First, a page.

Reference: The Seven Letters: Christ’s Message to His Church, 1956. p. 107.
Sin is powerful, even for those who have been reborn. Grace, however, is more powerful still. This is a true and trustworthy saying, that Jesus came into the world to save sinners, of which I am the chief (I Timothy 1:15). To diminish the power of grace is to diminish the scope of our own sin. Jesus, after all, didn’t come to save the polite, well-behaved people. He came to save His own, and gave them first repentant hearts.
Reference: Do you believe there are people who are incapable of repenting? December 12, 2013, Used by Permission.
God’s grace didn’t get us going then leave us to get by on our works. Grace didn’t just justify us in the past, it sustains us in the present and will deliver us in the future.
Reference: The Grace and Truth Paradox, 2003, Used by Permission from Eternal Perspective Ministries, www.epm.org, p. 46. Get this book!
Behavior modification that’s not empowered by God’s heart-changing grace is self-righteousness, as repugnant to God as the worst sins people gossip about.
Reference: The Grace and Truth Paradox, 2003, Used by Permission from Eternal Perspective Ministries, www.epm.org, p. 37. Get this book!
A home full of grace is also full of truth, because grace doesn’t make people less holy – it makes them more holy. Grace doesn’t make people despise or neglect truth – it makes them love and follow truth. Grace isn’t a free pass to sin – it’s a supernatural empowerment not to sin (Titus 3:5). By failing to address sin in each other’s lives we send an unspoken message: I’ll overlook your sin if you overlook mine. Grace raises the bar – but it also enables us to joyfully jump over that bar. Any concept of grace that leaves us – or our children – thinking truth is expendable, is not biblical grace.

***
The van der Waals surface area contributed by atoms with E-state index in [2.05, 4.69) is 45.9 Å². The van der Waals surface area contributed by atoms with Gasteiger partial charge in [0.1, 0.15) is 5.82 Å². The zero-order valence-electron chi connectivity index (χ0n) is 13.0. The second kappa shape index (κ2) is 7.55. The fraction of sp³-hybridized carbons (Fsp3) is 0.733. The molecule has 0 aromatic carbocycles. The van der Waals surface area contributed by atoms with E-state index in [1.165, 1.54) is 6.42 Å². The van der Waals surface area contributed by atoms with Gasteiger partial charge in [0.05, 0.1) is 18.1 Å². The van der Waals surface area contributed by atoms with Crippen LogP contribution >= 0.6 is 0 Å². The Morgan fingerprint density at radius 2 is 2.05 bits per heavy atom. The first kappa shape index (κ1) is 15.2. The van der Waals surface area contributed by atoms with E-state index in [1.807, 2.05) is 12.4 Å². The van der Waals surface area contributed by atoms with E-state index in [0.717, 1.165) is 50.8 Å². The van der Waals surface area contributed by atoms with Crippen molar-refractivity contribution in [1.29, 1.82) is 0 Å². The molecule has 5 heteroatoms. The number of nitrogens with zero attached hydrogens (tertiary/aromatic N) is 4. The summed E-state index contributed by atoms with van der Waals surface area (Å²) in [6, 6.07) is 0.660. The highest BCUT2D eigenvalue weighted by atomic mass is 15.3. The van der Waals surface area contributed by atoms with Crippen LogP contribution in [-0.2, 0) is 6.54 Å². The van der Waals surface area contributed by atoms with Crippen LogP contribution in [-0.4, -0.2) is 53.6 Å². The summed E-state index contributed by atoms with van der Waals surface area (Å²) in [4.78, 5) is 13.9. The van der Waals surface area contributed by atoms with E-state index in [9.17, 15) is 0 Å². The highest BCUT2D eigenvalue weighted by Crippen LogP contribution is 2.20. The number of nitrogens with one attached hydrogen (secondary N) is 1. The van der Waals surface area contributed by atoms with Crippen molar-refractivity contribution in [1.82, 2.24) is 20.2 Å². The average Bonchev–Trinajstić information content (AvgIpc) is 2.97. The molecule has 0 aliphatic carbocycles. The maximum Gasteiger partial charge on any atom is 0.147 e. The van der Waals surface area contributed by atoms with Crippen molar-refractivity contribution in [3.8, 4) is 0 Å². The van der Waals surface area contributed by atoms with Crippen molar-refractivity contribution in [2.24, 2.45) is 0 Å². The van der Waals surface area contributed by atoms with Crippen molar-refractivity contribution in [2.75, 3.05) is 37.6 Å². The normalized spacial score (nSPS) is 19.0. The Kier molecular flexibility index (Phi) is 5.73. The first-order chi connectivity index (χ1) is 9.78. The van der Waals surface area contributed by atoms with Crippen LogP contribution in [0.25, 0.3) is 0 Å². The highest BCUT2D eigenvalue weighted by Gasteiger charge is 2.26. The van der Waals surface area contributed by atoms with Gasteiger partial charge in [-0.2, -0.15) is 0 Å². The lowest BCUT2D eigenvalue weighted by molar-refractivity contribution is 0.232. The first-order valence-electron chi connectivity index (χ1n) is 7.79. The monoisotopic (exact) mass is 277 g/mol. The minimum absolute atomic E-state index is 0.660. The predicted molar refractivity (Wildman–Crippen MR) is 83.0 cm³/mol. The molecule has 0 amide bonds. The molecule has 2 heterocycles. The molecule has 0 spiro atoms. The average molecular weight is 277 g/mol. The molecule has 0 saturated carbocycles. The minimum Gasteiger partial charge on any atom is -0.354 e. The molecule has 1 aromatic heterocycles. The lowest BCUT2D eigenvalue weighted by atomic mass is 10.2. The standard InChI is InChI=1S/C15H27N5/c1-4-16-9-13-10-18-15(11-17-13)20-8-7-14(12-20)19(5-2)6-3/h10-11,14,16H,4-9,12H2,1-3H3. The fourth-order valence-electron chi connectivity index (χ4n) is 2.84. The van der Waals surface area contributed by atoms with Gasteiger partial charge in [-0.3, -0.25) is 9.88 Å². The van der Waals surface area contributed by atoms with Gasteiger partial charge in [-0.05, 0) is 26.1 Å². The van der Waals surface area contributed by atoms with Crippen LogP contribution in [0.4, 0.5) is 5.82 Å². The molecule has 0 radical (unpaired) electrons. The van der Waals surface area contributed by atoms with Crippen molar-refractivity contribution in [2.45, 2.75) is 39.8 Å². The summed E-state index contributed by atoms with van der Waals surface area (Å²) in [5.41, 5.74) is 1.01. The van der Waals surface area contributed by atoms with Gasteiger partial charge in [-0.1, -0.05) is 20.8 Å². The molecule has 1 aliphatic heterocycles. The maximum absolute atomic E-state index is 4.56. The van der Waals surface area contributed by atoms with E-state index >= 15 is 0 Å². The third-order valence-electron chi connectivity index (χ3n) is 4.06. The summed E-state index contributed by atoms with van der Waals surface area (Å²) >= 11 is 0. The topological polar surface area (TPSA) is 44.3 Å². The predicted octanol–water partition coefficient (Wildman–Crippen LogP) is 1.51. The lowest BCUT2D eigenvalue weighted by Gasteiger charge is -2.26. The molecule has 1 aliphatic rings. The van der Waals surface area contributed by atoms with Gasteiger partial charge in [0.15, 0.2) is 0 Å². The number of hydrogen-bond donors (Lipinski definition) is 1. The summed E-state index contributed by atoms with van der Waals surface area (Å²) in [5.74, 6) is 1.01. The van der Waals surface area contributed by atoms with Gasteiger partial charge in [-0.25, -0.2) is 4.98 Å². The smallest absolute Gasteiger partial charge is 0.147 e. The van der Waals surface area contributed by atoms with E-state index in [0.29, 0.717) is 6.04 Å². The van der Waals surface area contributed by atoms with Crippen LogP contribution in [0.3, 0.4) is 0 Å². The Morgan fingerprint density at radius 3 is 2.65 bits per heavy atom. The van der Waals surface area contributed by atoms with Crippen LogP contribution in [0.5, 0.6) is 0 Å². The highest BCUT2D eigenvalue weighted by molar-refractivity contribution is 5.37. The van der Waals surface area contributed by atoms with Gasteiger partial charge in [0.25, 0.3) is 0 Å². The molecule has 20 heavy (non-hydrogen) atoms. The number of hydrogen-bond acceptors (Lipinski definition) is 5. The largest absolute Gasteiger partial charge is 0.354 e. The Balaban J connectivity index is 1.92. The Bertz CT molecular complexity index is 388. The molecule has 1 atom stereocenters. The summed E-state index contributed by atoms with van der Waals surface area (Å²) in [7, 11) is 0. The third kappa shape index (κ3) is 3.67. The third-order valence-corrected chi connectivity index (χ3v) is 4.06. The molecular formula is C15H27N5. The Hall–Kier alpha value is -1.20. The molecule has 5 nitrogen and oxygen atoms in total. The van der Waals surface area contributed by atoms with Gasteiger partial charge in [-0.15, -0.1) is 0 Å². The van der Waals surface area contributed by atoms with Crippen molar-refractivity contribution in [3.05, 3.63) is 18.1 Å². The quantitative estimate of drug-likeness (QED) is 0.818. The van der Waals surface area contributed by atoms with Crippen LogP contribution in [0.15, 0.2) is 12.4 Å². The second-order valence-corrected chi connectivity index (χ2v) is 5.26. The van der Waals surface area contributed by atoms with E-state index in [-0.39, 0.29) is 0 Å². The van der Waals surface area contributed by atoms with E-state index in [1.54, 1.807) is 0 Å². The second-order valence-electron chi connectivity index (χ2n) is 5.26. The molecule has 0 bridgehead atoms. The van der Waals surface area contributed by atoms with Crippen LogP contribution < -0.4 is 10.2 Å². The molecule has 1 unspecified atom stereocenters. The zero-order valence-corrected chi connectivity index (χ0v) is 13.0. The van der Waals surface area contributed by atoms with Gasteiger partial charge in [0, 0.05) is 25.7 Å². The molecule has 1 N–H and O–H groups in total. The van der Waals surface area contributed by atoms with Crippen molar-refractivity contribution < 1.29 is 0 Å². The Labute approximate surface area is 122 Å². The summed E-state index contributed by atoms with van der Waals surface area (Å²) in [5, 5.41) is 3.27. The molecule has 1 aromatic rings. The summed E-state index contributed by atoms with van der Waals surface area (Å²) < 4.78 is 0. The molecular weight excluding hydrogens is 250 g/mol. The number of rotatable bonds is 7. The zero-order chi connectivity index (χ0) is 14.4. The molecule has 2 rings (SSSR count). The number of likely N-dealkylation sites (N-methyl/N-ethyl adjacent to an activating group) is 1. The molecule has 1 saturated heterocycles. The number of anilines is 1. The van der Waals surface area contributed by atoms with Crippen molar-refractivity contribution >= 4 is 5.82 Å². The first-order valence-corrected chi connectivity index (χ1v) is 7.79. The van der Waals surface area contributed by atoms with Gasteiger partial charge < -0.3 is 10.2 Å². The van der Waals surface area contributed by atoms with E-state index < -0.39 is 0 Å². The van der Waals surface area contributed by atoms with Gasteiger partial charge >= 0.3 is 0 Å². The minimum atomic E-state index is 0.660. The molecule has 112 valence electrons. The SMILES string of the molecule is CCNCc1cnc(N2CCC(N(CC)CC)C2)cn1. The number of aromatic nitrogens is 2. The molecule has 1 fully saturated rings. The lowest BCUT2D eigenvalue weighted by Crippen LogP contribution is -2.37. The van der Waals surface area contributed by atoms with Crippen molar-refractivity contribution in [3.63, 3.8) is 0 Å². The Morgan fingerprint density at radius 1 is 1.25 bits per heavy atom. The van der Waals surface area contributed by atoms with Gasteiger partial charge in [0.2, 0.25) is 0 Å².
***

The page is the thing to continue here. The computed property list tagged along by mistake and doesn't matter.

Reference: The Grace and Truth Paradox, 2003, Used by Permission from Eternal Perspective Ministries, www.epm.org, p. 66. Get this book!
Any concept of grace that makes us feel more comfortable about sinning is not biblical grace. God’s grace never encourages us to live in sin; on the contrary, it empowers us to say no to sin and yes to truth.
Reference: The Grace and Truth Paradox, 2003, Used by Permission from Eternal Perspective Ministries, www.epm.org, p. 82. Get this book!
Regardless the depth of one’s pain, God promises His grace is always sufficient to meet the need to continue a Christian life of joy, peace, hope, service, contentment, faith and worship despite the circumstances being unchanged.
Reference: Sermon, The Strategy for Strength, 2 Corinthians 12:7-10, February 15, 2015.
In respect to justification, grace stands opposed to works (Rom. 4:4-5; 11:6). However, in respect to sanctification, grace is the source of works. This simply means that whereas we are saved by grace and not of works, we are saved by grace unto good works. Good works are the fruit, not the root, of God’s saving grace (see esp. Eph. 2:8 -10).
Reference: Grace – Part 1, November 8, 2006, www.enjoyinggodministries.com. Used by Permission.
Grace is not only the divine act by which God initiates our spiritual life, but also the very power by which we are sustained in, nourished, and proceeds through that life. The energizing and sanctifying work of the indwelling Spirit is the grace of God. After Paul had prayed three times for God to deliver him from his thorn in the flesh, he received this answer: "My grace is sufficient for you, for My power is made perfect in weakness" (2 Cor. 12:9). Although Paul undoubtedly derived encouragement and strength to face his daily trials by reflecting on the magnificence of God’s unmerited favor, in this text he appears to speak rather of an experiential reality of a more dynamic nature. It is the operative power of the indwelling Spirit to which Paul refers. That is the grace of God.
Reference: Grace – Part II, November 6, 2006, www.enjoyinggodministries.com. Used by Permission.